1. Anybody working to do community solar will be negatively impacted because the VNM credit is being reduced
  2. H.4185 removes the protections in place under the SREC-II program for incentivizing distributed/ rooftop/ carports/ general behind-the-meter projects
  3. The declining block incentive program will be set at the DPU, rather than at the DOER. This means that installers will need to lawyer up and deal with the regulated utility lawyers in order to argue for favorable incentive targets. Solar in Massachusetts goes from a decentralized system, where everyone and anyone can participate in the rule making process to a system where the big player have the negotiating advantage
  4. The utilities receive all of the attributes of the solar, including the RECs and will be able to lead the discussion on monitoring and other equipment requirements. This reduces the possibility for innovation in the solar space regarding capacity markets, battery storage, voltage regulation etc
  5. The minimum bill imposition will hurt anyone with a low electric bill, which means smaller projects will be most affected by the minimum bill
  6. Anybody doing business in Muni territory is left out. Currently the SREC program covers Munis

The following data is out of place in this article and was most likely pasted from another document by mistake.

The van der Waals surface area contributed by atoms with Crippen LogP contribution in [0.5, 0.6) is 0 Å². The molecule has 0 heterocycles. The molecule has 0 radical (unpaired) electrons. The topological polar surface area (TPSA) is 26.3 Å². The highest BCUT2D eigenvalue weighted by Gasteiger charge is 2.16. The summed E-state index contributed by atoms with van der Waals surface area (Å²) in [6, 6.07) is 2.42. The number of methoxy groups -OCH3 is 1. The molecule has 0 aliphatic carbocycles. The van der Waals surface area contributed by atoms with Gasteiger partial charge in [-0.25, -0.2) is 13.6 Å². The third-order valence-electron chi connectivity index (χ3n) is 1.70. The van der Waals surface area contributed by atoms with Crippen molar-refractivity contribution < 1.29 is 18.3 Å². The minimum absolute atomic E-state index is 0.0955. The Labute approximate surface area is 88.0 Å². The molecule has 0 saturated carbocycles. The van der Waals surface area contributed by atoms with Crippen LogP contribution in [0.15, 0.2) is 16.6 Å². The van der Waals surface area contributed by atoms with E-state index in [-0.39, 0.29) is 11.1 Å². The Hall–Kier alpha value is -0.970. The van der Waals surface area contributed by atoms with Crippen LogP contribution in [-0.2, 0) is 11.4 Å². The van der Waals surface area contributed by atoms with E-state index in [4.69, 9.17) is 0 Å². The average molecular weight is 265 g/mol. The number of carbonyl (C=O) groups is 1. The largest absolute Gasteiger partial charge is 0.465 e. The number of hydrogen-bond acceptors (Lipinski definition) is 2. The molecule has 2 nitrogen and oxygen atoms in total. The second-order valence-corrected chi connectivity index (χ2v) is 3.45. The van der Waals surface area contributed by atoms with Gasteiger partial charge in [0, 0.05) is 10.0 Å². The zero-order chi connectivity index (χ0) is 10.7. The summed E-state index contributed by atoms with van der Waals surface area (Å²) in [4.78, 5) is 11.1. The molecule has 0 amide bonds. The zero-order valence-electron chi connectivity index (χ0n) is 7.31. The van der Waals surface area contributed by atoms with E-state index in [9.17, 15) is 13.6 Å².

7. Above all else this just adds more complication to the system. We just spent a year implementing SREC-II and now we have to work on implementing another program for which installers will need to fight to be part of the process for negotiating the declining block targets and minimum bill. This just adds more uncertainty, which is bad when you are trying to mature an industry.

WANT TO HELP? Contact Sam

First. Here is Sam’s email address: contact@competitivesolar.org

Send him an email and he’ll figure out how you can help.

Massachusetts voters are encouraged to research this bill further and to contact their state legislators. Here is a link to a site that makes legislators searchable by zip code.

For more information please read this well written opinion piece in Commonwealth magazine and visit the Facebook page for the Massachusetts Stakeholders for Competitive Solar or www.competitivesolar.org.

 

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Free Solar Design Tool: String Sizing Tool For Commercial Solar Projects That Works with All Inverters

One of the most important aspects of designing a solar array is sizing module strings to operate within the parameters of the selected inverter. This is especially true for commercial and megawatt solar projects. To help in this process, we’re providing a free solar design tool to our readers.